No doubt there are a clutch of readers out there bridling at these thoughts: are these guys suggesting that ‘leader’ means nothing at all? We are not suggesting that by definition they are not good at leadership but we are suggesting that what they may think is ‘good’ in this context ain’t necessarily so! We would certainly praise those who are prepared to act contrary to what their organisation thinks it needs and wants at times and their skill at judging the strength of intervention finely; producing results without disturbing the ether too much.

Years ago an insurance client asked us about his broker incentive scheme: was it working or was it simply rewarding intermediaries who would have given them the business anyway? Here we have a parallel issue: are you seen as a great leader because of what you do, or would you have won that medal for standing on your head and singing the Marseillaise?

In our work we try to break down the conventional ‘subject’/’object’ distinction by asking who in an organisation ‘makes’ the leader. We highlight an inherent conflict; that between the leadership role and the management responsibility which faces leaders at the top. A leader must understand his or her organisation’s ways of thinking and behaving in order to grasp its potential and in order to define what would be too much for it.

But at the same time leaders must distance themselves from that culture in order to manage it, resisting its influence to fit in and become one of us.That is to say, people’s expectations of a leader’s behaviour can come to shape that behaviour. That may win great leadership accolades within a confined patch but could also readily block a leader from doing what primarily he or she is paid to do!


Frank Hore and David Low, Partners, The Service Management Partnership.

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  • Josh W

    Another consideration; perhaps what they are paid to do and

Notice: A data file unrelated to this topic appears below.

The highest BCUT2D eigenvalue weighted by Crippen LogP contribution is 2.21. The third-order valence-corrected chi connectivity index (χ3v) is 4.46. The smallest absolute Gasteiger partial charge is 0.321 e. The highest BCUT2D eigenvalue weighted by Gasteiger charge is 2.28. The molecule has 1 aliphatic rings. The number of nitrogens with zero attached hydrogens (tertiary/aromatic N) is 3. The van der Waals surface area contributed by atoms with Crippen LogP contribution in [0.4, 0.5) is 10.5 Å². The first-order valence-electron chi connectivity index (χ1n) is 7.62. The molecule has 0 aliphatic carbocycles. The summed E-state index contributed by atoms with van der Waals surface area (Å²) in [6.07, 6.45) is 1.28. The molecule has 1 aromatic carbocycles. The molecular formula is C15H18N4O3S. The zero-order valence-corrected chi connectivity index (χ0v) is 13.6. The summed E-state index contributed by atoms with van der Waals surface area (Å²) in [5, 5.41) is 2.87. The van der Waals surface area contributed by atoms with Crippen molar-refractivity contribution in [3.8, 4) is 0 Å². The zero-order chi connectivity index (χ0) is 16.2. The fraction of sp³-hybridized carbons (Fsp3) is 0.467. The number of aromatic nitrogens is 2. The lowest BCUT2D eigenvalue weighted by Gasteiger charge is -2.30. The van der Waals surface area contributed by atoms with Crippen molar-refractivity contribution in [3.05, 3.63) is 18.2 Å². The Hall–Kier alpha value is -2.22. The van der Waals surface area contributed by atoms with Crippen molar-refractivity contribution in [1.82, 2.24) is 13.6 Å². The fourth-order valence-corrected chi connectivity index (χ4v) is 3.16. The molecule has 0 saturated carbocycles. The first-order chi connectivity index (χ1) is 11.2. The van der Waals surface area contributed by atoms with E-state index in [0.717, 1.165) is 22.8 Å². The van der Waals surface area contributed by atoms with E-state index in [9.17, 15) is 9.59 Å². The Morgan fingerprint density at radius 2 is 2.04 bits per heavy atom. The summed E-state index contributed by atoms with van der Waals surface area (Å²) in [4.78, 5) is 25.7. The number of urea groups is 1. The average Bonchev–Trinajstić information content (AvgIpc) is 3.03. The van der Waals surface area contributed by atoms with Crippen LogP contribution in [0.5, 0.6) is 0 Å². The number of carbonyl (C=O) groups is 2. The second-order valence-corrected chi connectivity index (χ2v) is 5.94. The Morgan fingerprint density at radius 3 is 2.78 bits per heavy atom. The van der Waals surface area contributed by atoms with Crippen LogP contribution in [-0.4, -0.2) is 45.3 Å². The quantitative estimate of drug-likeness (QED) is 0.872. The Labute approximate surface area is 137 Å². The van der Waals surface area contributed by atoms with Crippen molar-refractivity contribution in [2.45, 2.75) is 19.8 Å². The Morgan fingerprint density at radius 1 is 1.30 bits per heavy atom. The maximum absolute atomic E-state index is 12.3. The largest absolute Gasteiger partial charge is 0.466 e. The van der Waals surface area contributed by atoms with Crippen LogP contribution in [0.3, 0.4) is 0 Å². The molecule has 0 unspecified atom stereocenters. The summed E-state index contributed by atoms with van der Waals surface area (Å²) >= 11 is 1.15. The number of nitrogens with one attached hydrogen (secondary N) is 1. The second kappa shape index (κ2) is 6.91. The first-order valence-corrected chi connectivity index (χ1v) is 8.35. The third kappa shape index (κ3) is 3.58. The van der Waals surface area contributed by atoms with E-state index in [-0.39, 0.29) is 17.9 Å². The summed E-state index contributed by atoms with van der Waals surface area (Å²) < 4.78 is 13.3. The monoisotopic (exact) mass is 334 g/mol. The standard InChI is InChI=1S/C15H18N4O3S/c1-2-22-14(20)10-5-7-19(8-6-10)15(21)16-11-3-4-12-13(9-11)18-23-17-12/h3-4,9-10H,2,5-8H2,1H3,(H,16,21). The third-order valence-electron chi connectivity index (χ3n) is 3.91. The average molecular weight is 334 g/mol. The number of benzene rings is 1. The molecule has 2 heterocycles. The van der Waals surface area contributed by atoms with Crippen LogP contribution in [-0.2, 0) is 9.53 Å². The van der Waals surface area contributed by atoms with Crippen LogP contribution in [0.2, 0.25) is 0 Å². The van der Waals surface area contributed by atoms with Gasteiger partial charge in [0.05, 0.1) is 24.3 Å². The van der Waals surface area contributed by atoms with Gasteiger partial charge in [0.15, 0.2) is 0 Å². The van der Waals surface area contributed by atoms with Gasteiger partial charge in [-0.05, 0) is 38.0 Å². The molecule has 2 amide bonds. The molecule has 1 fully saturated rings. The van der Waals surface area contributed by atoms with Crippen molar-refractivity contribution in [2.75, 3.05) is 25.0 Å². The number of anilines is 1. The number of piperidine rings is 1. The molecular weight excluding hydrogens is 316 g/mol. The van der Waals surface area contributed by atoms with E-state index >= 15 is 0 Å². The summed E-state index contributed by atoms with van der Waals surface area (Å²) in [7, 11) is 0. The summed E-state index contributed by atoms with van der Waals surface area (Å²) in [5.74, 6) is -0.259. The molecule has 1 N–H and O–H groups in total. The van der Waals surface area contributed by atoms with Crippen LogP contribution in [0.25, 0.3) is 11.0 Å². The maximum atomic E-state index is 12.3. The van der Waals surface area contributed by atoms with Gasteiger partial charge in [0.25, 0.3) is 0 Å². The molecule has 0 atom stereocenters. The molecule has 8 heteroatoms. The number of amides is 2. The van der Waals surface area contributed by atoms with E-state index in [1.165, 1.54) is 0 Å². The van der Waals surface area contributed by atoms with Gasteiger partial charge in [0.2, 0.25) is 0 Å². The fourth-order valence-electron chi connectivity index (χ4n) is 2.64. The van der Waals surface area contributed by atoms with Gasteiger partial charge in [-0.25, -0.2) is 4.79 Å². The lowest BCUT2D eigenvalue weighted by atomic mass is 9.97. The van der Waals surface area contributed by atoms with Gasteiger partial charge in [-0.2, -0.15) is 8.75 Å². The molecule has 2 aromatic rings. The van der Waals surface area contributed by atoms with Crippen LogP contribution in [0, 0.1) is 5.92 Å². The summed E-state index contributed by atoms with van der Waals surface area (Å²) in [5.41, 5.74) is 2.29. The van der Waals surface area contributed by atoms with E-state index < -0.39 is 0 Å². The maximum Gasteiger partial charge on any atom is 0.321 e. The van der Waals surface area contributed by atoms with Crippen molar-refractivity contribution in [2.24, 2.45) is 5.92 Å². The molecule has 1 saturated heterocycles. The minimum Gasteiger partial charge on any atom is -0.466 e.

what they need to do to continue to be paid are different things?

    For example, say a CEO takes this matter to heart and starts doing things,
    intervening in the company. What if in doing so they damage the systems that
    are already running the company without their interference, and so damage it’s
    profitability or stability, hurting their position?

    This idea has quite a bit of pedigree “the less the emperor does, the more
    that is accomplished” as the old chinese phrase goes.

    I don’t think it is totally true, but nevertheless, it should not be assumed
    that the written job description is a better description of what they need to
    do than a job description constructed heuristically by a wide spectrum of the
    company. A CEO’s job description is generally not created with any interactions
    on the part of people lower down in the company, and represents not only the
    interests of only a small amount of stakeholders, but also their knowledge.

    It almost appears as if, in the absence of ways for employees to specify what
    they actually need a leader to do, this
    theatre of flattery and wishful thinking builds up, to insulate the organisation
    against the dangers of poorly thought out interventions.

    In other words, perhaps good leadership is simply a positive way of stating
    “not what we feared”.

    So a poor leader is one that sides against their employees, ignores problems
    etc.

    In that sense it’s perfectly reasonable that the ideal leader would be
    inactive; he is so far from a tyrant he does nothing at all!

    A rational leadership position would then find the constraints within the
    specifications he has been given, and then find theories of active leadership
    that are compatible with it.

  • Josh W

     *Copied from notepad and the formatting went off.

  • Brian Monger

    Good article and ideas Frank and David.